Thursday, 7 July 2016

Chippendale double chest


I didn't expect this kit to be different from other Chippendale chests, but it was, and therefore I will once again show a step-by-step project. It was easier than I had expected, but it was, because of this different technology, very interesting to work on.

Here are the chests I have made:

Chippendale 3-drawer chest, which was my very first, and which I later also made in another version

Chippendale chest on chest

Chippendale bachelor's chest

Chippendale serpentine chest that I apparently haven't shared before:

Chippendale chest of drawers that I haven't shared either (I wonder why).

So I am well-versed in the art of drawer-making, and I can recognise parts of drawers and don't panic when there are too many.

But I must admit that when I took the part out of the box it looked intimidating:

However, as I say, I now recognise a drawer when I see one, and since I didn't want to stain anything that would be on the inside I identified those parts and only stained what needed staining. I used light oak stain.

The reason I stained selectively is the dearly learned lesson from previous chest making. When you stain or paint before assembly the wood swells, and sometimes it gets next to impossible to fit shelves into grooves. So as you see I stained the top, the fronts of drawers, the front trimmings and the legs. I didn't at that point quite understand how the front trimmings worked, but I wasn't too worried about it.

I did what I have now learned to do, with chests and other pieces that have drawers, such as hutch cabinets, dressings tables and the wardrobe. Although the instructions say otherwise, I glue the drawers first of all. Exactly because it is then easier to identify other parts. But also because I have a couple of times used wrong parts.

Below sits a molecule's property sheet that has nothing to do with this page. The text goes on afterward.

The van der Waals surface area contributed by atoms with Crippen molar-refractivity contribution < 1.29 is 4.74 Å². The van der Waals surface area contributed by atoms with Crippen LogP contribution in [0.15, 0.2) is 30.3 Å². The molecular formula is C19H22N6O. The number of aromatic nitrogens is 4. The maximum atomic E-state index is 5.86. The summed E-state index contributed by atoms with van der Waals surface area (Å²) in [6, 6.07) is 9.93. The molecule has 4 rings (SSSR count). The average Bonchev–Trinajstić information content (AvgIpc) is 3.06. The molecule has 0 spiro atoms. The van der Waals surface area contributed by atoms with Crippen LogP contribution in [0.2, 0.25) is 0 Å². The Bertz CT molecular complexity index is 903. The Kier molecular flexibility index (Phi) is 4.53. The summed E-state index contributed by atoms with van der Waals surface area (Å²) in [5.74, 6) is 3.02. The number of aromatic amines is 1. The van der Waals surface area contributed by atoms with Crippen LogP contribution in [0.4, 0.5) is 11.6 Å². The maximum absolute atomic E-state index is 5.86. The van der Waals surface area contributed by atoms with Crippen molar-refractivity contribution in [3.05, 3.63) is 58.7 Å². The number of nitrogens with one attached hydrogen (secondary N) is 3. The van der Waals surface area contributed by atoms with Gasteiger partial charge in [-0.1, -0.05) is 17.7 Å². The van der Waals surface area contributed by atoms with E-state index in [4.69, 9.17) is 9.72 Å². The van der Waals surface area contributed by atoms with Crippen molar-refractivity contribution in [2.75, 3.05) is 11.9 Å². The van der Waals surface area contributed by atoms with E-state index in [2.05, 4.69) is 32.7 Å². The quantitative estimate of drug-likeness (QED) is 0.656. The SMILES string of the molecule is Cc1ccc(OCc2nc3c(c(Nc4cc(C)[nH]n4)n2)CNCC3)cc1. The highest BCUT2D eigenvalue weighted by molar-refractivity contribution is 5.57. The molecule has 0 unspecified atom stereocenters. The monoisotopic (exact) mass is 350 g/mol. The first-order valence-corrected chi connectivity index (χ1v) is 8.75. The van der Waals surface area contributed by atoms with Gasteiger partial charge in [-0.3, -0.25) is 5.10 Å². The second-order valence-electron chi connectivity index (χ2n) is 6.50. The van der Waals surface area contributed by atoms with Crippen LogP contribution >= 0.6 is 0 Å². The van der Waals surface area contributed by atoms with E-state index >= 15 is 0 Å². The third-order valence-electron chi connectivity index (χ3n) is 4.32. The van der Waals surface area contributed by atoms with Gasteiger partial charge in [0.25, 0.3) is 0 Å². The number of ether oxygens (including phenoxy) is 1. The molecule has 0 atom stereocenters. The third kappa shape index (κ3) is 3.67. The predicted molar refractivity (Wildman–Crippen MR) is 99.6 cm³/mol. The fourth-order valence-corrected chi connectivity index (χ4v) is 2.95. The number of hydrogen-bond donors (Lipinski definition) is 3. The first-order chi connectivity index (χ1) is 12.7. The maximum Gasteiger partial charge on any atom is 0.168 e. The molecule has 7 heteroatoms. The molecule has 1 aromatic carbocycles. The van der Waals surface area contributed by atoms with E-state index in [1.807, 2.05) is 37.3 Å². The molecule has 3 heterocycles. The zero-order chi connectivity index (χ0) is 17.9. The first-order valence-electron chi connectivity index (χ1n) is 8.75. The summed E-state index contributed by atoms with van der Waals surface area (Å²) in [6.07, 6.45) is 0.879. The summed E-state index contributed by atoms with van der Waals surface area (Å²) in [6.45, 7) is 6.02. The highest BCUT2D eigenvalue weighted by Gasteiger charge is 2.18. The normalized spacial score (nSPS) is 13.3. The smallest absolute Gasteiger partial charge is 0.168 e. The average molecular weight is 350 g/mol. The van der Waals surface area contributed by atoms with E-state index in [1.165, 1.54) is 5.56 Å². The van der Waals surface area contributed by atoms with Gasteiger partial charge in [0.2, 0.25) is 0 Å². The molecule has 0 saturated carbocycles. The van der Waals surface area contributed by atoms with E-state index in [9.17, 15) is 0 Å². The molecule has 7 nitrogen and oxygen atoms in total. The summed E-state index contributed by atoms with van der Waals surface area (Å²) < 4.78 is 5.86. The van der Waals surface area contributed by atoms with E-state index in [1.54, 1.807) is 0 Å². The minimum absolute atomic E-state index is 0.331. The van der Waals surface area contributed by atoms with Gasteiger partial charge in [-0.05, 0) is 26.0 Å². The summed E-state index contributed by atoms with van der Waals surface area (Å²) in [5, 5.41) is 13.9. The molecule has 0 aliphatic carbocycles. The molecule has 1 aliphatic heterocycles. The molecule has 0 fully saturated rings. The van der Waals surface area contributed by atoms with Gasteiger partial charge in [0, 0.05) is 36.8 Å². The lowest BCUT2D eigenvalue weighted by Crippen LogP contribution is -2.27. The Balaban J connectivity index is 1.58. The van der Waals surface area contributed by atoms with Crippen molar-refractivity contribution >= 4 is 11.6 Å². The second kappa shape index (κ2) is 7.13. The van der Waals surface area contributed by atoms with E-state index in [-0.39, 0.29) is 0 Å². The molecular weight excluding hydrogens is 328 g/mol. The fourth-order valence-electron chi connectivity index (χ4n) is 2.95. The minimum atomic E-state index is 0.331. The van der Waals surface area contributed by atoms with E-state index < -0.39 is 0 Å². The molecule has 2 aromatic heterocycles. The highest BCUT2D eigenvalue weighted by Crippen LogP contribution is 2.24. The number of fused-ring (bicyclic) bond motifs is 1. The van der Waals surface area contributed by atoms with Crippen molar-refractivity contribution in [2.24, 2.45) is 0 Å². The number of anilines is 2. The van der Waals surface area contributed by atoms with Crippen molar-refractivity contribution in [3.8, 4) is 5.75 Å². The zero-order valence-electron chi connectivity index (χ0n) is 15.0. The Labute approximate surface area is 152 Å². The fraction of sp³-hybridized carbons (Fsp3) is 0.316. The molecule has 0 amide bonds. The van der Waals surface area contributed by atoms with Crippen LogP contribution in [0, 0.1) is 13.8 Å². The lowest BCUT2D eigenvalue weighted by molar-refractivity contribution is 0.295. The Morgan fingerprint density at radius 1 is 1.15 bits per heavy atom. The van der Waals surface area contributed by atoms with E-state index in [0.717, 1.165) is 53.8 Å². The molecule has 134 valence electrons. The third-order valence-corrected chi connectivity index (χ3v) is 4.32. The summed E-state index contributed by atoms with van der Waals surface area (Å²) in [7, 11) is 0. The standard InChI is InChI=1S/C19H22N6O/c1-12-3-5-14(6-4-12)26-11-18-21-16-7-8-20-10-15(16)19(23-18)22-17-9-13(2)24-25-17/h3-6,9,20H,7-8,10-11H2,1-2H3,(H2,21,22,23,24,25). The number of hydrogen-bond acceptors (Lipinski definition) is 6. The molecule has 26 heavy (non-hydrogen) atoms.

In this kit, there are nine drawers of three different sizes, and it is crucial to use correct parts. So I played a little jigsaw with them:

This way I was confident that each drawer had the correct sides and back. Believe me, it's no fun to find out that you've done it wrong.

Now the drawers are done and drying, and I can start the main assembly.

As I said I had anticipated a very complicated structure like some other chests I had done. But this wasn't a problem at all. Could it be because I had not stained the shelves?

I didn't even have to hold the assembly together with rubber bands, although I did tape it after the final step: 

Now, the interesting thing about this chest, and the reason why there were so many parts hard to identify is that, unlike other chests, it has front trimmings. These have to be glued one at a time and carefully fitted. It may not be obvious in pictures, but in the left picture I have have glued on trimmings from the left central divider and further to the left, and on right picture I have glued on the rest.

And in this picture I have glued on the tiny columns on the sides. I didn't even notice them on the cover picture.

After this, I glued on the top and base, then glued on the feet.


All in all, it wasn't a lot of work, and there were no unforeseen problems. Until I started inserting the drawers, and they didn't even remotely fit. Maybe some of the trimmings sat a quarter of a millimetre too high or too low. Not much I could do about it now, other than sanding away a quarter of a millimitre of each drawer.   

Let me tell you sanding down nine drawers isn't a winner. It took me a week. (Okay, I didn't sand 24/7, but I sanded every now and then, a couple of hours a day, for a week). 

Drilling 36 holes for handles wasn't particularly exciting either. I started with a pushpin, but gave up after three fronts and used an electric drill. The holes are rather large, but when covered by plates it doesn't matter.

By the way, I don't know how much longer I will be able to do this kind of work. My sight is deteriorating. Better hurry before I get blind. 


In the end, I forced the drawers in. I will never be able to pull them out again. I could just as well glue drawer fronts direct onto the trimmings. Someone who inherits my dollhouse after I am gone will hate me for this. (Or maybe they will just throw it away so it wouldn't matter). 

The chest is going into the lower entrance. I will pretend the drawers are full of objects brought in by servants and delivery boys. 


1 comment:

  1. Ah looks great, just like the real thing! Would love to have the time to dedicate to a project like this. Models of anything are inherently fascinating.